National Health Care Decisions Day
Making healthcare decisions is an exercise in self-care, and it is an exercise in love. “I have an advance directive not because I have a terminal illness but because I have a family,” said the physician Ida Byock.
National Healthcare Decisions Day is coming up on April 16. NHDD “exists to inspire, educate and empower the public and providers about the importance of advance care planning. NHDD is an initiative to encourage patients to express their wishes regarding healthcare and for providers and facilities to respect those wishes, whatever they may be.”
The first and most important thing to know about directives is that before you encourage someone else to do them (like an aging parent or a friend), you should lead by example and have your own directives in place.
Why do people need advanced directives?
You have a right to decide what happens to your body. Just because you cannot speak for yourself in a particular situation doesn’t mean you have to forfeit that right.
Advanced directives also make it easier for your healthcare proxy to make a good decision on your behalf.
If you are involved in an emergency situation and cannot speak for yourself, the people close to you will be under a great deal of stress. Advance directives appoint one person to make the decisions and give them clear guidelines. It gives them greater peace of mind and frees them to focus on spending time with you instead of dealing with more paperwork.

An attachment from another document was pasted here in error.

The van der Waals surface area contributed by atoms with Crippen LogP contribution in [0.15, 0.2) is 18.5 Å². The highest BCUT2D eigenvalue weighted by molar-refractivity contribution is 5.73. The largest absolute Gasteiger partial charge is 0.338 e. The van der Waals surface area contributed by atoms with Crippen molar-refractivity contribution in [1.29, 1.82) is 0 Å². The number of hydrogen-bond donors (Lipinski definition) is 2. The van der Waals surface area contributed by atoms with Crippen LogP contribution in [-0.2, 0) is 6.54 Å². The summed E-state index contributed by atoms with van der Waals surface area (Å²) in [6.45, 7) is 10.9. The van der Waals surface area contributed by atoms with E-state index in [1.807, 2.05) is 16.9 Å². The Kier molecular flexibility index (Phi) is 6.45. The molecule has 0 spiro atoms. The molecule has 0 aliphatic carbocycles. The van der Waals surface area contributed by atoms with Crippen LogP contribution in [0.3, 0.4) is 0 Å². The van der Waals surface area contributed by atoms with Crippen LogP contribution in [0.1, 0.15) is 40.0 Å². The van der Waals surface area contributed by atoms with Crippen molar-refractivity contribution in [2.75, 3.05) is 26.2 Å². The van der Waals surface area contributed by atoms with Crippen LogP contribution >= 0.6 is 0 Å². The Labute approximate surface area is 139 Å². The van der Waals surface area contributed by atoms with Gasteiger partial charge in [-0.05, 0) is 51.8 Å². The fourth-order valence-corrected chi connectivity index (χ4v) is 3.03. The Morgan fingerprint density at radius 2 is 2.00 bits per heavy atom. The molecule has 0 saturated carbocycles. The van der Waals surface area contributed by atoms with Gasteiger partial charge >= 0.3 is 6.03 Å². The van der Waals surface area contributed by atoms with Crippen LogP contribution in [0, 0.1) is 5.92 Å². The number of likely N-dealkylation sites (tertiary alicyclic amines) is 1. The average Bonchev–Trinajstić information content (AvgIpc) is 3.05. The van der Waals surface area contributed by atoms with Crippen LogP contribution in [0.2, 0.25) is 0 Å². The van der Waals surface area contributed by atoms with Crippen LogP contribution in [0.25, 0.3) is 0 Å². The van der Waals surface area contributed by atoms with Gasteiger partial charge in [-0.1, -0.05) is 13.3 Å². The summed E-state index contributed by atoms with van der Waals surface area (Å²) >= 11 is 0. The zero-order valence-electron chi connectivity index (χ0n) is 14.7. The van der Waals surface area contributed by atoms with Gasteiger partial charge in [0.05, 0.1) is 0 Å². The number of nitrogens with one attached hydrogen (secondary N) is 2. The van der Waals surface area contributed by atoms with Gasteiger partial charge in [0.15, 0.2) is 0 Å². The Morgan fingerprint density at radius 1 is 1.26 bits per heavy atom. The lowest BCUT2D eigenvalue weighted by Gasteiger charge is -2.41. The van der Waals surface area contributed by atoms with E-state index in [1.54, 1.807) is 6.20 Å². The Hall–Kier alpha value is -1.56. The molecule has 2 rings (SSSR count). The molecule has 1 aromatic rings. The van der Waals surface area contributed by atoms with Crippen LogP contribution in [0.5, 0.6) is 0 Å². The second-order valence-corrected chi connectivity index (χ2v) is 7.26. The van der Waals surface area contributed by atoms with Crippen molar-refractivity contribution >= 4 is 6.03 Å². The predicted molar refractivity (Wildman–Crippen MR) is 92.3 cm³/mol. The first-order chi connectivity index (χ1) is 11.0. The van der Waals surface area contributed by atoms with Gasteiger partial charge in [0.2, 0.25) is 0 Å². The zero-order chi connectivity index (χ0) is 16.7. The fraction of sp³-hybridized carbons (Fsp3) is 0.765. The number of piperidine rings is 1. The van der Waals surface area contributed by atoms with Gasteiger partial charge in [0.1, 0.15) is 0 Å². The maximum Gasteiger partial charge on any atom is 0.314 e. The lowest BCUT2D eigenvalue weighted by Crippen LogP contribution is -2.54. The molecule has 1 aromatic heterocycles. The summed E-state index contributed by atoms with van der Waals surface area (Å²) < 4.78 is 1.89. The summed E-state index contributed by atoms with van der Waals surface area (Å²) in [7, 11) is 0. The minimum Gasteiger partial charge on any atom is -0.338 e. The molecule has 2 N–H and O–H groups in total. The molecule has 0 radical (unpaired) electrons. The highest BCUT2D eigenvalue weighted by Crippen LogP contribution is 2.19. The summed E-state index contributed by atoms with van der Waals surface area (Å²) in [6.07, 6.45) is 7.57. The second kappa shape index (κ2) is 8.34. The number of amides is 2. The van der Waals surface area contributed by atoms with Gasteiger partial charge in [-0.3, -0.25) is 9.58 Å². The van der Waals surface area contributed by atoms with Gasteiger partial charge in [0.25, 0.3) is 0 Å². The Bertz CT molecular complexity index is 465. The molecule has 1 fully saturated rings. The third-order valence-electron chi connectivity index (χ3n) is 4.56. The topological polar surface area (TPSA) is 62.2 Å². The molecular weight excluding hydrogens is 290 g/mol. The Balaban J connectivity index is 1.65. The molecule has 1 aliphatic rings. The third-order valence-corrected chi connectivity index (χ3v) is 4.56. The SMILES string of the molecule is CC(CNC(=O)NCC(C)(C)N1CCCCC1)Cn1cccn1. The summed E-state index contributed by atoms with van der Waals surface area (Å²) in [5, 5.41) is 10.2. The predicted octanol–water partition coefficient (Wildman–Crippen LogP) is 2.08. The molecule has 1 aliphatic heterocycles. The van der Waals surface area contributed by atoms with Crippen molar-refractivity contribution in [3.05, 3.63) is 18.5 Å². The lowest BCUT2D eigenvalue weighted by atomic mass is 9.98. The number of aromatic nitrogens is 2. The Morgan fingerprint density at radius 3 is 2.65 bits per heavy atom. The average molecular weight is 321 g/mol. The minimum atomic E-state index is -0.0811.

As people age, they often have clearer ideas about what constitutes quality of life. They may want less invasive care and intervention. There are many forms of advance directives, though not all of them are legally binding. It’s important to know which ones will work in an emergency. This is where an attorney can help.
Completing your advanced directives means more than just filling out a form. It means making sure you also have a system in place so the documents can be used when they’re needed most, especially in an emergency. As we often say, “Use a belt and suspenders!”
Have your Healthcare Power of Attorney and Living Will completed and notarized.
Keep the originals somewhere safe and accessible if they’re needed.
Bring them to your primary care doctor and local hospital to keep them on file.
Upload the documents to a service such as DocuBank that gives you access to them 24/7.
This National Healthcare Decisions Day, we want you to start the conversation with someone you love! Tell them what you want for your own healthcare wishes, and ask them to express their wishes. They don’t have to tell you personally, and if they feel more comfortable, a good attorney can help them keep it confidential, legal, and more importantly, working when you need it.
As much as we hope you’ll never need your directives, they are easy to create and if they’re needed, highly useful.
Give us a call if you still need to create your healthcare decisions: 970-879-1572.